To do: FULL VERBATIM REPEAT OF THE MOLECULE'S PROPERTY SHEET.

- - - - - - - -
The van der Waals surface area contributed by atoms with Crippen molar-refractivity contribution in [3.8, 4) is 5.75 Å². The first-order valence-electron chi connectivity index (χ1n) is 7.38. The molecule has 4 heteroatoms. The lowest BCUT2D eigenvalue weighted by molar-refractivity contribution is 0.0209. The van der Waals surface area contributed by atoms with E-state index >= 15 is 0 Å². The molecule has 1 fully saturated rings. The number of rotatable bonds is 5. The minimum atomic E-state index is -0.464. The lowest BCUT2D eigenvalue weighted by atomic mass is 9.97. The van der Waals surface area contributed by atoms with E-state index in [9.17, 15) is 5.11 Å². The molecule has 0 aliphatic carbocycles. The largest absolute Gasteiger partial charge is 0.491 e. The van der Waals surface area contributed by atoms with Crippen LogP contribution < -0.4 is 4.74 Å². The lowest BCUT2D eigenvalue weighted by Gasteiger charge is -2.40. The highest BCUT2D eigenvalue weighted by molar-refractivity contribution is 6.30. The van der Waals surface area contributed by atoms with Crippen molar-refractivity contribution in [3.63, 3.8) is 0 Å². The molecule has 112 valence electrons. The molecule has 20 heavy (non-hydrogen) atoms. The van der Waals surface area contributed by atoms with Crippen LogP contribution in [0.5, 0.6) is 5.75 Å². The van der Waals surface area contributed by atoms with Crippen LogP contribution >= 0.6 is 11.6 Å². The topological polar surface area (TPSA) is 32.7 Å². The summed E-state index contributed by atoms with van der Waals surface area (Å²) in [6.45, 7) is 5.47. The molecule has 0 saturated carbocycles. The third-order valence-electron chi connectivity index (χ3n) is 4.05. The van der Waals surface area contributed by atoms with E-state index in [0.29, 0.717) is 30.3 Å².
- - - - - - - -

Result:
The van der Waals surface area contributed by atoms with Crippen molar-refractivity contribution in [3.8, 4) is 5.75 Å². The first-order valence-electron chi connectivity index (χ1n) is 7.38. The molecule has 4 heteroatoms. The lowest BCUT2D eigenvalue weighted by molar-refractivity contribution is 0.0209. The van der Waals surface area contributed by atoms with E-state index >= 15 is 0 Å². The molecule has 1 fully saturated rings. The number of rotatable bonds is 5. The minimum atomic E-state index is -0.464. The lowest BCUT2D eigenvalue weighted by atomic mass is 9.97. The van der Waals surface area contributed by atoms with E-state index in [9.17, 15) is 5.11 Å². The molecule has 0 aliphatic carbocycles. The largest absolute Gasteiger partial charge is 0.491 e. The van der Waals surface area contributed by atoms with Crippen LogP contribution < -0.4 is 4.74 Å². The lowest BCUT2D eigenvalue weighted by Gasteiger charge is -2.40. The highest BCUT2D eigenvalue weighted by molar-refractivity contribution is 6.30. The van der Waals surface area contributed by atoms with Crippen molar-refractivity contribution in [3.63, 3.8) is 0 Å². The molecule has 112 valence electrons. The molecule has 20 heavy (non-hydrogen) atoms. The van der Waals surface area contributed by atoms with Crippen LogP contribution in [0.5, 0.6) is 5.75 Å². The van der Waals surface area contributed by atoms with Crippen LogP contribution >= 0.6 is 11.6 Å². The topological polar surface area (TPSA) is 32.7 Å². The summed E-state index contributed by atoms with van der Waals surface area (Å²) in [6.45, 7) is 5.47. The molecule has 0 saturated carbocycles. The third-order valence-electron chi connectivity index (χ3n) is 4.05. The van der Waals surface area contributed by atoms with E-state index in [0.29, 0.717) is 30.3 Å².